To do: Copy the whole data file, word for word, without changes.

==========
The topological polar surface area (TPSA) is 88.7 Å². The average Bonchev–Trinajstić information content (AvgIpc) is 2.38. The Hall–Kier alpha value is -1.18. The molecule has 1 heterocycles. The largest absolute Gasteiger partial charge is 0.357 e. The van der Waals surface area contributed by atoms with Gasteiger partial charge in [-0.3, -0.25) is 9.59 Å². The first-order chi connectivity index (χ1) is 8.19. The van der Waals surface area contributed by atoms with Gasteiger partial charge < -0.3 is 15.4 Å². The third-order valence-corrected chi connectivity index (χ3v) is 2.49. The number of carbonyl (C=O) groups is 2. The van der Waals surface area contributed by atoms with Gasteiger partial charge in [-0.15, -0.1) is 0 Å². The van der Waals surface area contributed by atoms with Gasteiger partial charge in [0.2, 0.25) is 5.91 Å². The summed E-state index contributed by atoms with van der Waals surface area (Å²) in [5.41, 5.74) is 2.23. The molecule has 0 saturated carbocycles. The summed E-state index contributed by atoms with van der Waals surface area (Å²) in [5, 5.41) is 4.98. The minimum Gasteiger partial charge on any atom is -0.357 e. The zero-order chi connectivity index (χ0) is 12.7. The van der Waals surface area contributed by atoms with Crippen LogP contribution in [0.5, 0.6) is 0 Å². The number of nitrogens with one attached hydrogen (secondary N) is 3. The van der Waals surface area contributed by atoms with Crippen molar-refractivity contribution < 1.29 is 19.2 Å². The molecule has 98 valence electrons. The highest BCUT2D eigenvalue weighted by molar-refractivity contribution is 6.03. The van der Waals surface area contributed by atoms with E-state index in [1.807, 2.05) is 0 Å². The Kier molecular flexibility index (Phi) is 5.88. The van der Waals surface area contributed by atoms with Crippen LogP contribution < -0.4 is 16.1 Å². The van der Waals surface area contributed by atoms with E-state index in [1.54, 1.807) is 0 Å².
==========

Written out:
The topological polar surface area (TPSA) is 88.7 Å². The average Bonchev–Trinajstić information content (AvgIpc) is 2.38. The Hall–Kier alpha value is -1.18. The molecule has 1 heterocycles. The largest absolute Gasteiger partial charge is 0.357 e. The van der Waals surface area contributed by atoms with Gasteiger partial charge in [-0.3, -0.25) is 9.59 Å². The first-order chi connectivity index (χ1) is 8.19. The van der Waals surface area contributed by atoms with Gasteiger partial charge < -0.3 is 15.4 Å². The third-order valence-corrected chi connectivity index (χ3v) is 2.49. The number of carbonyl (C=O) groups is 2. The van der Waals surface area contributed by atoms with Gasteiger partial charge in [-0.15, -0.1) is 0 Å². The van der Waals surface area contributed by atoms with Gasteiger partial charge in [0.2, 0.25) is 5.91 Å². The summed E-state index contributed by atoms with van der Waals surface area (Å²) in [5.41, 5.74) is 2.23. The molecule has 0 saturated carbocycles. The summed E-state index contributed by atoms with van der Waals surface area (Å²) in [5, 5.41) is 4.98. The minimum Gasteiger partial charge on any atom is -0.357 e. The zero-order chi connectivity index (χ0) is 12.7. The van der Waals surface area contributed by atoms with Crippen LogP contribution in [0.5, 0.6) is 0 Å². The number of nitrogens with one attached hydrogen (secondary N) is 3. The van der Waals surface area contributed by atoms with Crippen molar-refractivity contribution < 1.29 is 19.2 Å². The molecule has 98 valence electrons. The highest BCUT2D eigenvalue weighted by molar-refractivity contribution is 6.03. The van der Waals surface area contributed by atoms with E-state index in [1.807, 2.05) is 0 Å². The Kier molecular flexibility index (Phi) is 5.88. The van der Waals surface area contributed by atoms with Crippen LogP contribution < -0.4 is 16.1 Å². The van der Waals surface area contributed by atoms with E-state index in [1.54, 1.807) is 0 Å².